A CRISP(R) Look At Genomics

The Voice evaluates the controversy of using gene editing technologies to improve people's quality of life and explores the merits of using them to cure diseases, create jobs, etc.


[News Atlas] CRISPR, a popular gene editing technology, works by cutting, adding, and replacing parts of organisms’ DNA sequences.

Vidushee Mishra, Staff Writer

Every year, 7.9 million children, 6% of the total infants throughout the globe, have a serious birth defect of genetic origin. In the future, this number can be almost completely eliminated with the use of gene editing technologies such as CRISPR-Cas9, which allow scientists to alter organisms’ DNA by cutting their original DNA and adding or deleting segments to give them beneficial characteristics. Despite this technology’s potential to improve the quality of life for millions of people around the globe and its increasing efficiency, accuracy, and decreasing costs, many individuals are still hesitant to embrace it due to potential inaccuracies that might damage t


he organism’s DNA. However, due to CRISPR’s numerous successes and proven track record with various species of plants and animals, it can safely be assumed that these issues will not arise. Gene editing is a beneficial prospect for the future due to its ability to solve a myriad of health issues and increase the amount of STEM jobs throughout the globe.

One of the most exciting aspects of gene editing technology is its ability to eliminate diseases. According to National Geographic, “CRISPR could be used to modify disease-causing genes in embryos brought to term, removing the faulty script from the genetic code of that person’s future descendants as well.” In fact, “Chinese scientists have already used the technology to edit the genome of 86 human patients” (National Geographic).  By conducting these procedures, scientists would be able to reduce or eliminate genetic diseases by cutting out harmful parts of individuals’ DNA sequences. Not only will this save lives, but it will also decrease the amount of money that people have to spread on healthcare and treatment of diseases. Business Insider affirms this notion, stating, “gene editing could also be used, in principle, to modify genes that lower the risk of contracting or developing diseases like HIV/AIDS.” Research in this cure is proving to be very promising, showing that with the power of genetic editing, large epidemics can be eliminated. For example, CRISPR has already been used to find a cure for Duchenne muscular dystrophy, an inherited disorder of progressive muscular weakness. This is especially beneficial for minority groups, since it is been empirically proven that they are disproportionately affected by the disease, and this allows these people that are “poverty, substance abuse, homelessness, unequal access to health care, and unequal treatment once in the healthcare system” to have a better quality of life. Because this technology will be able to curb the amount of illnesses occurring, these communities will be impacted the most positively.

Another merit of gene editing is its ability to increase the amount of STEM jobs available. According to BBC, with the introduction of this technology, “the UK government predicts there could be more than 18,000 new jobs created by gene and cell therapy in Britain alone by 2030, while the US Bureau of Labor Statistics estimates it will see a 7% increase in jobs for biomedical engineers and a 13% increase in medical scientists, together accounting for around 17,500 jobs.” An influx of jobs in the STEM industry is also beneficial because not only does it increase the productivity and employment rates within a country, but also increases the amount of scientific cooperation on an global level. By inciting more collaboration among the international community, more advancements can be made in this field, creating a further increase in the amount of jobs, creating a positive feedback cycle. BBC adds, “according to some projections, the global genome editing market is expected to double in size over the five years from 2017 to reach a value of $6.28bn (£4.84bn).” An increase in STEM jobs is bound to make countries’ economies flourish, while simultaneously improving gene editing technologies for the benefit of people everywhere.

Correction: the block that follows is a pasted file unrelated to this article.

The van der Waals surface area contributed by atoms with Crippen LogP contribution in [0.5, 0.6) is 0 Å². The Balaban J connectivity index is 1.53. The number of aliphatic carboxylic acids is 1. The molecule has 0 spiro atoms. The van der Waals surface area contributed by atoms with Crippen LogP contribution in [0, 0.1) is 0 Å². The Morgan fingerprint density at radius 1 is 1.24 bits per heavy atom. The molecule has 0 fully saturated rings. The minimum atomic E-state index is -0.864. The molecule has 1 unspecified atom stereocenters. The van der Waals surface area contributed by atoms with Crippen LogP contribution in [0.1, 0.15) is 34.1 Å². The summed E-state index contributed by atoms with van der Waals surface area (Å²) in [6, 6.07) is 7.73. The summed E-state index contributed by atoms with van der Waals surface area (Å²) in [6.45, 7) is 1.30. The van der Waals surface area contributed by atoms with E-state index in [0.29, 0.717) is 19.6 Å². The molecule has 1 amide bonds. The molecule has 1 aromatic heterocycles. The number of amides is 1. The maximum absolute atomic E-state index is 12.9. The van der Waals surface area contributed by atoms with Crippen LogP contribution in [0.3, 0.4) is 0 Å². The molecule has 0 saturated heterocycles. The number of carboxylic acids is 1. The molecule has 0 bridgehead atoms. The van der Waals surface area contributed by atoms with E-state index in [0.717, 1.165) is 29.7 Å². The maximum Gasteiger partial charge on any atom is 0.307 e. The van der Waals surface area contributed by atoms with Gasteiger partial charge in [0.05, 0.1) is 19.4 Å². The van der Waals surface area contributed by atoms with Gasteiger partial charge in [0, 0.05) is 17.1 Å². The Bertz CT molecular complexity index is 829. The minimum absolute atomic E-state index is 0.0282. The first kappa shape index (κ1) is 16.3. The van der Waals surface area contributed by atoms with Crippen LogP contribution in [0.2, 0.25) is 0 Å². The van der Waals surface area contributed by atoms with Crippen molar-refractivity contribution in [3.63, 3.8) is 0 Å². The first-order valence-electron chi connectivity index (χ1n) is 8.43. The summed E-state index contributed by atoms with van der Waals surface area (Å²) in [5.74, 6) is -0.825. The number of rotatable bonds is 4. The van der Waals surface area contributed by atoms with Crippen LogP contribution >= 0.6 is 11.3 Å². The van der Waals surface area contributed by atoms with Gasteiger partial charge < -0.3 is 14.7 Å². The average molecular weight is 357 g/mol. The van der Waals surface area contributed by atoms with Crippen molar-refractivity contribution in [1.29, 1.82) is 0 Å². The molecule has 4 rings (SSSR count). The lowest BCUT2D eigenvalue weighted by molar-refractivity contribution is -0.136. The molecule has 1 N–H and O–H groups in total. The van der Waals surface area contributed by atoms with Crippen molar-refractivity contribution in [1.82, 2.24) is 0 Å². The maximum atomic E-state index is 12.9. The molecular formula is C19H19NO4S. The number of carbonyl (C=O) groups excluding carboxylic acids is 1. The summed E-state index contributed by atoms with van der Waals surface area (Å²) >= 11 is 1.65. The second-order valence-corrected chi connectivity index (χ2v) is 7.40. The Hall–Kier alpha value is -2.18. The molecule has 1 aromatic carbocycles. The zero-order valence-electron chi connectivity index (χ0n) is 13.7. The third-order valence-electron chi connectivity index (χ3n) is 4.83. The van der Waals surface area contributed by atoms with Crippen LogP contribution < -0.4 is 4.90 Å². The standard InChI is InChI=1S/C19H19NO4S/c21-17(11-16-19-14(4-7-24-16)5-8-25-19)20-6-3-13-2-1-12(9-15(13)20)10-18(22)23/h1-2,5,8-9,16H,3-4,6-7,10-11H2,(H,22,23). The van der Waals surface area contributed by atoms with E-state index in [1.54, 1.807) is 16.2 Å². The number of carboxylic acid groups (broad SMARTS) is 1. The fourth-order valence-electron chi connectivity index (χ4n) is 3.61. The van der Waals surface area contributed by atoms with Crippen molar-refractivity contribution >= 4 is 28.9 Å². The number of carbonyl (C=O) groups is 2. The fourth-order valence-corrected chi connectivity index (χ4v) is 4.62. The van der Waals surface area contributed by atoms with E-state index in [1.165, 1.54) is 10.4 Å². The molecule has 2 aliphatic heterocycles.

Although gene editing softwares, like CRISPR, have many obvious advantages, some people are hesitant to trust them because they believe that gene editing is not completely safe and accurate. However, this is no longer a valid concern because these mechanisms have already been empirically proven to be not only extremely accurate, but they have also been shown to be safe due to a number of successful tests performed using it. According to Vox, “so far scientists have used it [CRISPR] to reduce the severity of genetic deafness in mice, suggesting it could one day be used to treat the same type of hearing loss in people […] CRISPR might help us develop drought-tolerant crops and create powerful new antibiotics. CRISPR could one day even allow us to wipe out entire populations of malaria-spreading mosquitoes.” Because it has already seen many past successes with animals, gene editing technology is paving the way for eventual success in fighting human diseases, showing that there is little need to be worried about its safety.

Genetic editing has many merits and the potential to solve many of the world’s problems by decreasing the occurrence of many health issues and increasing the amount of people employed. It has been shown to work on numerous occasions, showing that there is no need to worry about its success in the future. By embracing the full capabilities of gene editing technologies such as CRISPR, it will open many possibilities for the human race through a reduction in the unemployment rate and a decrease in the death rate from genetic illnesses.